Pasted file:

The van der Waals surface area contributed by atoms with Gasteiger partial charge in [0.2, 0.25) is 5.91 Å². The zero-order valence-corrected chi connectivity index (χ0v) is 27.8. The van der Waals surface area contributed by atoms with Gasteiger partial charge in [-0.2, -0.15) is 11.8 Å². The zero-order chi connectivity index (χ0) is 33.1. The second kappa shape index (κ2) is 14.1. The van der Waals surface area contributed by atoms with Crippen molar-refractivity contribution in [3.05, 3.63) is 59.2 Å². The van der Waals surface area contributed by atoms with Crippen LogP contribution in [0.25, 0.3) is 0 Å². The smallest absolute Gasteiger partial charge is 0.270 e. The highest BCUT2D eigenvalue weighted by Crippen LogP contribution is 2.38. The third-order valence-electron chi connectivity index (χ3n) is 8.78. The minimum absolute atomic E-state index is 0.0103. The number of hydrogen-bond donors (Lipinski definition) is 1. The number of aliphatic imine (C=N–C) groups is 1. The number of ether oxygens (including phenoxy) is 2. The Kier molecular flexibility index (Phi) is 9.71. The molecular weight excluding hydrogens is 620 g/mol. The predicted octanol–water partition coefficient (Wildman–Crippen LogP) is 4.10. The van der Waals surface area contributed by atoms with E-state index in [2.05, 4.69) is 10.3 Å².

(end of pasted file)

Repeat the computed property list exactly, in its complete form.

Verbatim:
The van der Waals surface area contributed by atoms with Gasteiger partial charge in [0.2, 0.25) is 5.91 Å². The zero-order valence-corrected chi connectivity index (χ0v) is 27.8. The van der Waals surface area contributed by atoms with Gasteiger partial charge in [-0.2, -0.15) is 11.8 Å². The zero-order chi connectivity index (χ0) is 33.1. The second kappa shape index (κ2) is 14.1. The van der Waals surface area contributed by atoms with Crippen molar-refractivity contribution in [3.05, 3.63) is 59.2 Å². The van der Waals surface area contributed by atoms with Crippen LogP contribution in [0.25, 0.3) is 0 Å². The smallest absolute Gasteiger partial charge is 0.270 e. The highest BCUT2D eigenvalue weighted by Crippen LogP contribution is 2.38. The third-order valence-electron chi connectivity index (χ3n) is 8.78. The minimum absolute atomic E-state index is 0.0103. The number of hydrogen-bond donors (Lipinski definition) is 1. The number of aliphatic imine (C=N–C) groups is 1. The number of ether oxygens (including phenoxy) is 2. The Kier molecular flexibility index (Phi) is 9.71. The molecular weight excluding hydrogens is 620 g/mol. The predicted octanol–water partition coefficient (Wildman–Crippen LogP) is 4.10. The van der Waals surface area contributed by atoms with E-state index in [2.05, 4.69) is 10.3 Å².